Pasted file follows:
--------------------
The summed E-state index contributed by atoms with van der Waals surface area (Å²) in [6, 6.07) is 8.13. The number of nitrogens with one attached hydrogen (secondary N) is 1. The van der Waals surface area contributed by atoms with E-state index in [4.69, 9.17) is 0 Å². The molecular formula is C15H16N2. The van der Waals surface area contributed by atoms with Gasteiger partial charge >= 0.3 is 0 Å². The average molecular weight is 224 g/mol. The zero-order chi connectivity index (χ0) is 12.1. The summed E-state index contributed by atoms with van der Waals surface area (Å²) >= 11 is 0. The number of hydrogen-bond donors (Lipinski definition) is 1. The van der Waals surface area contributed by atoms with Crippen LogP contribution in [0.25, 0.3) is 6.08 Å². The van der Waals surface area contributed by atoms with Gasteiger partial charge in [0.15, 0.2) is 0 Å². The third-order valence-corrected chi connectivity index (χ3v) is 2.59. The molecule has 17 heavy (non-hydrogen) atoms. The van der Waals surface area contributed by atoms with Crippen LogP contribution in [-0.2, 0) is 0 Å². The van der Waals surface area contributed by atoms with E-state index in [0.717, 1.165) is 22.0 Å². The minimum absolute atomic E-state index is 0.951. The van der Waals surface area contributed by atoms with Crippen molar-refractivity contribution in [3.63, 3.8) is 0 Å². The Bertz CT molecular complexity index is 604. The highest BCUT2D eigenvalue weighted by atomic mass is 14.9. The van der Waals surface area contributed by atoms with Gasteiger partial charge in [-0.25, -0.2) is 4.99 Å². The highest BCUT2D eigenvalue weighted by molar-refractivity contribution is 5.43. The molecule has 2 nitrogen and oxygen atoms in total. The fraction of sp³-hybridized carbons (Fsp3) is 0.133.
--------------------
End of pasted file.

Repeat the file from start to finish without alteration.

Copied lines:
The summed E-state index contributed by atoms with van der Waals surface area (Å²) in [6, 6.07) is 8.13. The number of nitrogens with one attached hydrogen (secondary N) is 1. The van der Waals surface area contributed by atoms with E-state index in [4.69, 9.17) is 0 Å². The molecular formula is C15H16N2. The van der Waals surface area contributed by atoms with Gasteiger partial charge >= 0.3 is 0 Å². The average molecular weight is 224 g/mol. The zero-order chi connectivity index (χ0) is 12.1. The summed E-state index contributed by atoms with van der Waals surface area (Å²) >= 11 is 0. The number of hydrogen-bond donors (Lipinski definition) is 1. The van der Waals surface area contributed by atoms with Crippen LogP contribution in [0.25, 0.3) is 6.08 Å². The van der Waals surface area contributed by atoms with Gasteiger partial charge in [0.15, 0.2) is 0 Å². The third-order valence-corrected chi connectivity index (χ3v) is 2.59. The molecule has 17 heavy (non-hydrogen) atoms. The van der Waals surface area contributed by atoms with Crippen LogP contribution in [-0.2, 0) is 0 Å². The van der Waals surface area contributed by atoms with E-state index in [0.717, 1.165) is 22.0 Å². The minimum absolute atomic E-state index is 0.951. The van der Waals surface area contributed by atoms with Crippen molar-refractivity contribution in [3.63, 3.8) is 0 Å². The Bertz CT molecular complexity index is 604. The highest BCUT2D eigenvalue weighted by atomic mass is 14.9. The van der Waals surface area contributed by atoms with Gasteiger partial charge in [-0.25, -0.2) is 4.99 Å². The highest BCUT2D eigenvalue weighted by molar-refractivity contribution is 5.43. The molecule has 2 nitrogen and oxygen atoms in total. The fraction of sp³-hybridized carbons (Fsp3) is 0.133.